The labor dispute posed major problems for Asian companies. Exports to West Coast ports account for about 5% of Asia's total GDP; between $1 billion and $2 billion worth of cargo sets out across the Pacific every autumn day as American retailers stock shelves for the upcoming holiday shopping season. For export-driven economies, the West Coast crisis was immediately con-tagious. First to feel the effects was the shipping industry, whose intricate schedules quickly plunged into chaos. Manufacturers' supply chains were the next to buckle. Honda, for example, halted production at its U.S. auto plants due to a shortage of parts, while suppliers to Sony and Dell were forced to ship critical components by air, an expensive stop-gap solution. Thousands of cars en route to the U.S. were among many Asian exports stuck idling offshore on cargo vessels or parked on Hong Kong and Singapore docks.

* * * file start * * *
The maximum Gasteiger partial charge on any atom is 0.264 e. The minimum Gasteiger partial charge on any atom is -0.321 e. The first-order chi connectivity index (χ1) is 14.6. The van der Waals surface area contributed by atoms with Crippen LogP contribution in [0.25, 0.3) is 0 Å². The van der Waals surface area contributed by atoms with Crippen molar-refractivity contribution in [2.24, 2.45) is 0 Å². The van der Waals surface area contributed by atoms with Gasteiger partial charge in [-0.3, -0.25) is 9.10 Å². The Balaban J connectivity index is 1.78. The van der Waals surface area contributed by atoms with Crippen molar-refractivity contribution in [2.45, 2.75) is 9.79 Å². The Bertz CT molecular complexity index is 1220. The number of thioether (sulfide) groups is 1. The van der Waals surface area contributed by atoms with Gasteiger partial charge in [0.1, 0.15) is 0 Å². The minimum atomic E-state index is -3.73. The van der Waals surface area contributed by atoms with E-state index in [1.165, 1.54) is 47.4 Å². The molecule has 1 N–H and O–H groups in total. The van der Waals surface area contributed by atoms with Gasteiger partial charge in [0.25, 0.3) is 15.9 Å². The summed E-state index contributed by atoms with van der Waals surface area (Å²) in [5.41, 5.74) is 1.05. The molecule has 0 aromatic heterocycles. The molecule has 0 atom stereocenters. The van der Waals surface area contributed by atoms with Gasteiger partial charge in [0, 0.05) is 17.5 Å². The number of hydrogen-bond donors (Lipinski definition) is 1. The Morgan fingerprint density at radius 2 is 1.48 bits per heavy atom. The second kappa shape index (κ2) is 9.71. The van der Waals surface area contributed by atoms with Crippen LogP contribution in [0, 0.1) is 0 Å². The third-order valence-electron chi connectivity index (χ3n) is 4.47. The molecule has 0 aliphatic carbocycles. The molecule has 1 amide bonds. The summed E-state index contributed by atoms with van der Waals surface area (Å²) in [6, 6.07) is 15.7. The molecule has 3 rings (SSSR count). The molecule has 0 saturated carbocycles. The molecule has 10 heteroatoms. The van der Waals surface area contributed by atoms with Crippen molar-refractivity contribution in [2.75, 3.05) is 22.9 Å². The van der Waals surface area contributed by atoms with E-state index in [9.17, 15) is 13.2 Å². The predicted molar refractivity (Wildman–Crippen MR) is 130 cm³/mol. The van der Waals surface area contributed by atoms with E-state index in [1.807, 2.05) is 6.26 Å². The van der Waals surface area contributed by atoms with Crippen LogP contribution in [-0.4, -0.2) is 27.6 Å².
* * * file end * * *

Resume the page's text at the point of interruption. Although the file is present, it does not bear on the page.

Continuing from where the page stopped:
Ports on both sides of the Pacific have now started clearing out huge backlogs of goods. Shipping companies estimate that schedules will still be affected two months from now. It could have been worse, analysts say. A disruption lasting 30 days would trigger a regional recession. A remaining concern: Bush's injunction bought an 80-day respite. But if the labor dispute is still not resolved in that time, another shutdown could strike early next year—threatening to reinfect Asia with a nasty case of the economic flu.